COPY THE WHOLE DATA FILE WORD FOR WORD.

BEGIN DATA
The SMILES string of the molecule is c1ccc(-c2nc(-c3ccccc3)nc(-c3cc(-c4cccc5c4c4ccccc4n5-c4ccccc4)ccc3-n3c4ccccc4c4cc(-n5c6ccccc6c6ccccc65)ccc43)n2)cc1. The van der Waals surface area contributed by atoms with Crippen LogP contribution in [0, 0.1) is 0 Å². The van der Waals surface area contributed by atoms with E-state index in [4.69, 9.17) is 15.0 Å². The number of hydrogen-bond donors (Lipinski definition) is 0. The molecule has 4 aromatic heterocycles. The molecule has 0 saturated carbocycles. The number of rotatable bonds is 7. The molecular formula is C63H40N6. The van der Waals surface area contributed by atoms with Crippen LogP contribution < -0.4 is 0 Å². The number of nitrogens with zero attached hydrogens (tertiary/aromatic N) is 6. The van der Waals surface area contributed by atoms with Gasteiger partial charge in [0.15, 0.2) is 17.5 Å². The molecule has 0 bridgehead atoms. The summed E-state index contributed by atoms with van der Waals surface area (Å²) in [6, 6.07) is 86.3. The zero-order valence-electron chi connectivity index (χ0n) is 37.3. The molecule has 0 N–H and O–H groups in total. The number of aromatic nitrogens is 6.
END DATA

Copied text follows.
The SMILES string of the molecule is c1ccc(-c2nc(-c3ccccc3)nc(-c3cc(-c4cccc5c4c4ccccc4n5-c4ccccc4)ccc3-n3c4ccccc4c4cc(-n5c6ccccc6c6ccccc65)ccc43)n2)cc1. The van der Waals surface area contributed by atoms with Crippen LogP contribution in [0, 0.1) is 0 Å². The van der Waals surface area contributed by atoms with E-state index in [4.69, 9.17) is 15.0 Å². The number of hydrogen-bond donors (Lipinski definition) is 0. The molecule has 4 aromatic heterocycles. The molecule has 0 saturated carbocycles. The number of rotatable bonds is 7. The molecular formula is C63H40N6. The van der Waals surface area contributed by atoms with Crippen LogP contribution < -0.4 is 0 Å². The number of nitrogens with zero attached hydrogens (tertiary/aromatic N) is 6. The van der Waals surface area contributed by atoms with Gasteiger partial charge in [0.15, 0.2) is 17.5 Å². The molecule has 0 bridgehead atoms. The summed E-state index contributed by atoms with van der Waals surface area (Å²) in [6, 6.07) is 86.3. The zero-order valence-electron chi connectivity index (χ0n) is 37.3. The molecule has 0 N–H and O–H groups in total. The number of aromatic nitrogens is 6.